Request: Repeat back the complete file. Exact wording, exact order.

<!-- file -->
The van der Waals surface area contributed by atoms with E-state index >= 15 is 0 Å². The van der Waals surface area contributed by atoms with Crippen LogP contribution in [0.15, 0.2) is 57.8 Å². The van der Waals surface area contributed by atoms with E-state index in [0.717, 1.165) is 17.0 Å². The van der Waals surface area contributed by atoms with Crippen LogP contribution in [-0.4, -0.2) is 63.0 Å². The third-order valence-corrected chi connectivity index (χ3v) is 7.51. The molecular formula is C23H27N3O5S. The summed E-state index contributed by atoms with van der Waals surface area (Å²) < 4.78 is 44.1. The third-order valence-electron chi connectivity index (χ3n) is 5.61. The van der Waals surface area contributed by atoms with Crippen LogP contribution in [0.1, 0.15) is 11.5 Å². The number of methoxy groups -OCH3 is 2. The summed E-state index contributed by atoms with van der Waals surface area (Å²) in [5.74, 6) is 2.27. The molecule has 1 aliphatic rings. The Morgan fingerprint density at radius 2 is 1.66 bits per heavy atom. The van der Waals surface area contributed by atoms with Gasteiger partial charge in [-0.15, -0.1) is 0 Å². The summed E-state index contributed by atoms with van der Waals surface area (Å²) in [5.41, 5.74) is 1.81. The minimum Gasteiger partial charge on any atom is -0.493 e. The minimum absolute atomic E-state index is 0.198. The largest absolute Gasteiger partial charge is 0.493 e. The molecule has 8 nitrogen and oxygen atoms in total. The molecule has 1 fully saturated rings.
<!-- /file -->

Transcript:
The van der Waals surface area contributed by atoms with E-state index >= 15 is 0 Å². The van der Waals surface area contributed by atoms with Crippen LogP contribution in [0.15, 0.2) is 57.8 Å². The van der Waals surface area contributed by atoms with E-state index in [0.717, 1.165) is 17.0 Å². The van der Waals surface area contributed by atoms with Crippen LogP contribution in [-0.4, -0.2) is 63.0 Å². The third-order valence-corrected chi connectivity index (χ3v) is 7.51. The molecular formula is C23H27N3O5S. The summed E-state index contributed by atoms with van der Waals surface area (Å²) < 4.78 is 44.1. The third-order valence-electron chi connectivity index (χ3n) is 5.61. The van der Waals surface area contributed by atoms with Crippen LogP contribution in [0.1, 0.15) is 11.5 Å². The number of methoxy groups -OCH3 is 2. The summed E-state index contributed by atoms with van der Waals surface area (Å²) in [5.74, 6) is 2.27. The molecule has 1 aliphatic rings. The Morgan fingerprint density at radius 2 is 1.66 bits per heavy atom. The van der Waals surface area contributed by atoms with Gasteiger partial charge in [-0.15, -0.1) is 0 Å². The summed E-state index contributed by atoms with van der Waals surface area (Å²) in [5.41, 5.74) is 1.81. The minimum Gasteiger partial charge on any atom is -0.493 e. The minimum absolute atomic E-state index is 0.198. The largest absolute Gasteiger partial charge is 0.493 e. The molecule has 8 nitrogen and oxygen atoms in total. The molecule has 1 fully saturated rings.